Wyoming, the epicenter of U.S. fossil fuel extraction, is hemorrhaging jobs, the New York Times reported today:
Tumbling prices for oil and gas, along with bankruptcies in the coal industry, have pummeled Wyoming’s energy-dependent economy and eroded a thin safety net for poor and older residents. Energy development helped Wyoming weather the nation’s thin years seven or eight years ago, but now officials estimate that energy companies have shed some 5,500 jobs — a huge number in a state with 580,000 residents.
The coal bust is stark. U.S. coal-fired electricity plants produced nearly 15 percent fewer kilowatt-hours last year, which is down almost a third from their 2007 peak. Total coal mining fell 10 percent, to a 30-year low, and while 2015 state coal extraction data aren’t available, Wyoming, the source of 40 percent of U.S. coal output, of which almost all is exported over huge distances by train or “by wire,” surely took a huge hit. And though production of “hydrocarbons” (oil and gas) is up nationwide, much of the action is now in fracking regions like North Dakota and Pennsylvania; moreover, drilling of new wells has plummeted along with prices.
As the Times reports, the job losses are exacerbated by parochial decisions by the Republican-dominated state government including a refusal to expand Medicaid under President Obama’s health care law. “A literacy program that helped people get high-school equivalency degrees was eliminated,” added the Times, “as were programs that provided dental care and property-tax rebates to low-income old people.”
This is painful to read on many levels, which for me include indelible memories of good times in Wyoming and Montana in the mid- and late seventies. As I wrote, years later:
Defending the American West from ruinous energy development was a particularly intense, gut-level part of that struggle for many of us, including me. I was living in New York then but spending as much time as I could in the Northern Rockies, hiking the high country and getting out onto the land, meeting ranchers, Indians, environmentalists and fellow eco-freaks. I fished for my breakfast in Shoshone streams, played barrelhouse piano in a Montana renewable-energy road show, and got high inhaling Amory Lovins’ Soft Energy Paths at 12,000 feet in the Wind River range.
The irony is that the energy technologies we insisted could take the place of environmentally and economically ruinous fossil fuel exploitation have finally arrived . . . and Wyoming is perfectly positioned to take advantage. The state ranks #8 out of all 50 in wind energy potential, behind only Texas, Montana, Nebraska, Kansas, Iowa and the Dakotas, according to estimates by the National Renewable Energy Laboratory.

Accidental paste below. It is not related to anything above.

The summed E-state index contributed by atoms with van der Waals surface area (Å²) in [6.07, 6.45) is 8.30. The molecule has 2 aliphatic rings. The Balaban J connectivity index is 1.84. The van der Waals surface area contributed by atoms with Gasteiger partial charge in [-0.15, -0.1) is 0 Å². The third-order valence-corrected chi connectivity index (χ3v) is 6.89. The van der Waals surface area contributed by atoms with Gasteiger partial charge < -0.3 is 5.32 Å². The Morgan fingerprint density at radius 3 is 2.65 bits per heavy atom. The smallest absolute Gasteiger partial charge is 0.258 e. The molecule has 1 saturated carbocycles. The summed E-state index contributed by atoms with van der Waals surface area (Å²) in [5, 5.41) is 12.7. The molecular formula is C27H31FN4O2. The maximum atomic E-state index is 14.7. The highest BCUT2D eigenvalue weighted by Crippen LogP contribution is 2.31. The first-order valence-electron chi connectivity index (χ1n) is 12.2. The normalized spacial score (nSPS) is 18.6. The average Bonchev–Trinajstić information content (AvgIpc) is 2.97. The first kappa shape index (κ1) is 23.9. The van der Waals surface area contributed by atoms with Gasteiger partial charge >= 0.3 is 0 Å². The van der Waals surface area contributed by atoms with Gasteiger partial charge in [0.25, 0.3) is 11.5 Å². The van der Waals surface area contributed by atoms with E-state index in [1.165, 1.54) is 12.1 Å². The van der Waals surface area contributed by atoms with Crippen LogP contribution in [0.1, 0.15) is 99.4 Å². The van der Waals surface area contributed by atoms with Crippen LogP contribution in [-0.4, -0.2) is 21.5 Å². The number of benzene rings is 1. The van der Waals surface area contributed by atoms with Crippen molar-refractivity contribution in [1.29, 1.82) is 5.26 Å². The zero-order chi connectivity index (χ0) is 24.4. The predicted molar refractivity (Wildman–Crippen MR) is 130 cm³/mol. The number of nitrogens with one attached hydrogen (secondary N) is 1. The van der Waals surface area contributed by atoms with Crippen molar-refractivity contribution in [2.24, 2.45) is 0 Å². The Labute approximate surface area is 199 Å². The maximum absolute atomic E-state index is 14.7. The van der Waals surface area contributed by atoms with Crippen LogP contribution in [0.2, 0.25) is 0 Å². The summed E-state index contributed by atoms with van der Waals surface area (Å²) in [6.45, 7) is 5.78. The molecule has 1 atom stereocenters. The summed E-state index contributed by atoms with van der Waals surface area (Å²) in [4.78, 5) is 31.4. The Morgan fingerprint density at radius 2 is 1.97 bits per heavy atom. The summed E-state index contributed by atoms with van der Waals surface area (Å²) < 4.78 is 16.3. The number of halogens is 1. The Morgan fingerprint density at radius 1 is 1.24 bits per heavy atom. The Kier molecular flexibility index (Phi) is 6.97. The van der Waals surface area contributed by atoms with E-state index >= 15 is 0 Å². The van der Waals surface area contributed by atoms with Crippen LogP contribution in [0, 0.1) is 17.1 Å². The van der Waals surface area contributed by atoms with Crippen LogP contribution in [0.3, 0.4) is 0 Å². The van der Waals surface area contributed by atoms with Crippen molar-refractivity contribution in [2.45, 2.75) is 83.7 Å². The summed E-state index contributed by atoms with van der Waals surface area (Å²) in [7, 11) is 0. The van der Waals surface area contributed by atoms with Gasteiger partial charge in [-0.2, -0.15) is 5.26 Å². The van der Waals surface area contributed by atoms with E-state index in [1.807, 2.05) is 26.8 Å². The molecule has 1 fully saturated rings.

The NREL data further suggest that developing only the windiest areas in the state — where 80 meter-tall turbines could achieve 30% annual capacity factors — could generate more than 1.9 trillion kWh a year, or triple the electricity now generated from the state’s entire annual coal output. Yet actual Wyoming wind production is around a thousand times less. (See calculations below; note that NREL’s wind potential excludes a quarter of the state’s windy lands that are protected, developed or otherwise inappropriate, and draws on 2010 assumptions that predate recent new productivity from larger turbines and more sophisticated controls.) Yes, unlocking that potential requires big investments in transmission, but the hellish processions of massive unit trains bearing Wyoming coal to the Midwest and South could diminish and cease.
Wyoming looks well positioned for solar as well. The map at left suggests that the Equality State (yep, that’s its motto) is in the top ten, behind California, Nevada, Texas, the Four Corner states, and perhaps Nebraska and Oklahoma. Actual solar electricity generation in Wyoming is nil, however.
Many forces have stopped extensive wind and solar development. Some, like the nation’s only wind production tax, are state-specific; others, like the absence of a carbon price, are more generic. Both of these reflect and reinforce the political power of the fossil fuel industry along with cultural and cognitive biases that valorize carbon fuels at the expense of sustainable energy.
Only time will tell whether the latest downturn in Wyoming’s cycles of boom and bust will lead to a change of heart and in public policy and enable the jobs disappearing from the extractive industries to be replaced by jobs in renewables. For now, this state of rugged but empty landscapes is about to get even lonelier.
Calculations for paragraph preceding solar map: Wyoming coal mines produced just under 400 million tons in 2014. Applying standard factors of 8,500 btu/lb for Powder River Basin coal and 1 kWh generated per 10,000 btu released in combustion, that tonnage would have generated 680 billion kWh. The 2015 figure is almost certainly less, and probably under a third of the 1,944 billion kWh annual Wyoming wind potential estimated by NREL using 2010 technology assumptions.